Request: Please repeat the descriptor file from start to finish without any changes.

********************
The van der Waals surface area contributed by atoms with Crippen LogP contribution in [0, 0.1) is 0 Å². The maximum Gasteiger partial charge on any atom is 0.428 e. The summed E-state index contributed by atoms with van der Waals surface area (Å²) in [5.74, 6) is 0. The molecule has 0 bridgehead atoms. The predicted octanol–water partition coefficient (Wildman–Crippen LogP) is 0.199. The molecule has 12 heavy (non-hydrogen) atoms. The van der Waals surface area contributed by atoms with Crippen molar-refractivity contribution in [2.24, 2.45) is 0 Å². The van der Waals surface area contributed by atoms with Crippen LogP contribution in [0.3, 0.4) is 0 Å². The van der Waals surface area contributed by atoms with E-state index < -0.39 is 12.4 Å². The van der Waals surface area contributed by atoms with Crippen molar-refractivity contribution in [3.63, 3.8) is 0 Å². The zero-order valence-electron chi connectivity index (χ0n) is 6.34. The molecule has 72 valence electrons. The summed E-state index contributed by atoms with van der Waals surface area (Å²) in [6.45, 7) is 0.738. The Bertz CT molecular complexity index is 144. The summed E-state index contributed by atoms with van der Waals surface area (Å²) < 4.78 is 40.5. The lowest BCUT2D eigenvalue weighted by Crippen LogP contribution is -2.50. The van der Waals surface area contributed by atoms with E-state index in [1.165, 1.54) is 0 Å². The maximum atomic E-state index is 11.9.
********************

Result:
The van der Waals surface area contributed by atoms with Crippen LogP contribution in [0, 0.1) is 0 Å². The maximum Gasteiger partial charge on any atom is 0.428 e. The summed E-state index contributed by atoms with van der Waals surface area (Å²) in [5.74, 6) is 0. The molecule has 0 bridgehead atoms. The predicted octanol–water partition coefficient (Wildman–Crippen LogP) is 0.199. The molecule has 12 heavy (non-hydrogen) atoms. The van der Waals surface area contributed by atoms with Crippen molar-refractivity contribution in [2.24, 2.45) is 0 Å². The van der Waals surface area contributed by atoms with Crippen LogP contribution in [0.3, 0.4) is 0 Å². The van der Waals surface area contributed by atoms with E-state index < -0.39 is 12.4 Å². The van der Waals surface area contributed by atoms with Crippen molar-refractivity contribution in [3.63, 3.8) is 0 Å². The zero-order valence-electron chi connectivity index (χ0n) is 6.34. The molecule has 72 valence electrons. The summed E-state index contributed by atoms with van der Waals surface area (Å²) in [6.45, 7) is 0.738. The Bertz CT molecular complexity index is 144. The summed E-state index contributed by atoms with van der Waals surface area (Å²) < 4.78 is 40.5. The lowest BCUT2D eigenvalue weighted by Crippen LogP contribution is -2.50. The van der Waals surface area contributed by atoms with E-state index in [1.165, 1.54) is 0 Å². The maximum atomic E-state index is 11.9.